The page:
Coping with anxiety caused by events in the world

We have tumultuous weeks behind us, we can even say tumultuous years. War in the Middel-East, terrorism, climate change, racial battles, pandemic and now war in Europe with a nuclear threat. When one stress ends we think we can breathe again and get back to our old life rhythm. Then the next battle arrives and we feel anxious again. Last weeks I have been talking to many clients struggling with the new stress, the Ukrainian conflict. Even I noticed that it is hard to find the right coping when talking to Russian clients who are impacted by social judgment, traumatized Ukrainian refugees, even just friends, family, anybody having an opinion on the situation. We all have our anxiety and feel alone with it.  

You are not alone

Some of us talk about it, others stay quiet and process alone. Some of us watch the news, make studies, others discuss it in groups, and some try to ignore all and choose to protect their feelings by “not wanting to know”. We have different ways of dealing with stress, but what works? What is the right way to not feel overwhelmed? To comfort our emotions? To define our best attitude when being confronted with a different opinion? To support another having extreme emotions? Even when those emotions are directed against us? How to avoid hate? We are not alone, and we need to solve this together as a community.

Feeling old traumas

It kept me busy this week. Seeing the provocative Soviet flags invading a country woke up old memories in me. A family member called to tell that after more than 50 years she felt her old fear again that were caused by a similar event in Eastern Europe in 1956. She thought she was over her traumas and her fear after she escaped the conflict. Seeing the pictures she suddenly felt the same fear again. War trauma leads to a wide range of psychological consequences and disorders that can be quite disabling. It turns one’s world upside down and impacts all aspects of life. The brain has a difficulty to cope with the traumatic events, the mind and body is in shock, the nervous system gets “stuck.”. Next to the overwhelming emotions they experience helplessness or hopelessness as a result of the lack of control. Witnessing abuse equals to being abused. 

Being confronted with social judgement

Unfortunately one of the consequences of this conflict is that Russians living in Europe face now discrimination and hostility. Even though people know that Russian citizens are not to blame for the Russian government’s actions, they still feel that they need to make a statement. That is their way of dealing with their emotions and fears. A dear client, who was born in Russia and spent most of her life in Europe condemns the methods of her government. She looked me up this week because she was having identity crises. First she had to cope with loved family back in Russia who supports the conflict. They judge her for being European and not understanding the historical values. Than she was told at her work that some colleagues were not willing to work with her anymore. She was overloaded with guilt and shame. “Who am I she asks?  How can I still feel the values of my origin and be proud of the person I am while I am being associated with the aggressor? Violence I am not standing for? I am a person not a flag or a political statement.”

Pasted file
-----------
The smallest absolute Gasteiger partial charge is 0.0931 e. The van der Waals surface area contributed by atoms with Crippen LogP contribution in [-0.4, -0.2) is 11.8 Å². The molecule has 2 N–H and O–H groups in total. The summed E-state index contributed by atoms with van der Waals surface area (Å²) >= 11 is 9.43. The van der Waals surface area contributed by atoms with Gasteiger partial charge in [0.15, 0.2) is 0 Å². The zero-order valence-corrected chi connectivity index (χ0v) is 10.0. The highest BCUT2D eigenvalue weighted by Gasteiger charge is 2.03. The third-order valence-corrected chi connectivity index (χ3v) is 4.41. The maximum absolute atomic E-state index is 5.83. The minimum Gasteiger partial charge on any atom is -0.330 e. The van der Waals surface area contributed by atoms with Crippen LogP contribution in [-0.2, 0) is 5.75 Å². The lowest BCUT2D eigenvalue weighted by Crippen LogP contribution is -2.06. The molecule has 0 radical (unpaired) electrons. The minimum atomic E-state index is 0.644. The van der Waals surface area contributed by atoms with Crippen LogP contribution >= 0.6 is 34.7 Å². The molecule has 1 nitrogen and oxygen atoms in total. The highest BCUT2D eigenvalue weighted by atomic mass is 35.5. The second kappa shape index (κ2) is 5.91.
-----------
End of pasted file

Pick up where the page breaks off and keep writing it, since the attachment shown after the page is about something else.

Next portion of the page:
Freedom of speech

Following the news, having discussions, coming from different parts of the world, different cultures, different political views we can clash on macro-events like pandemic, war, racism or climate change.  We live in freedom and got the treasure of the freedom of speech. I do notice however that these days we are asked to use more skills. Empathy for each other, understanding the others position, humanity. Respect when one doesn’t want to talk. Be sensible with the tone of telling our opinions. Be curious about the others background and feelings. Respect that we are different and all have our reasons for what we think, and all have our emotions we are trying to cope with. Use the healing effect of belonging to a community in which we take care of each other.

Surviving tips

It is important to remind us that there isn’t a right or wrong way to think, feel, or respond to what we have experienced. It helps to encourage the acceptance of our and the others feelings, no matter what they might be. The support of a family, or a community has a high importance in providing a sense of belonging, particularly when people are displaced at times of war.

We are all struggling with the fear of the uncertainty in the world right now, and our task is to come to terms and accept it, in order to get through our days. We are not in control of our future but we are in control of our present days and how we care for each other. 


In therapy we will learn about all the feelings you have. If needed we use EMDR to process your intense emotions, your traumas. We challenge your sense of helplessness and negative thoughts so that you feel that you can control things in your daily life. 

You are welcome to book an appointment for an initial talk on my website!

Enikö Hajas

Born into a diplomat family in Hungary, I lived in Vietnam, Italy, the Netherlands and Portugal. My lengthy experience of understanding different cultures makes it natural for me to work with any nationalities.

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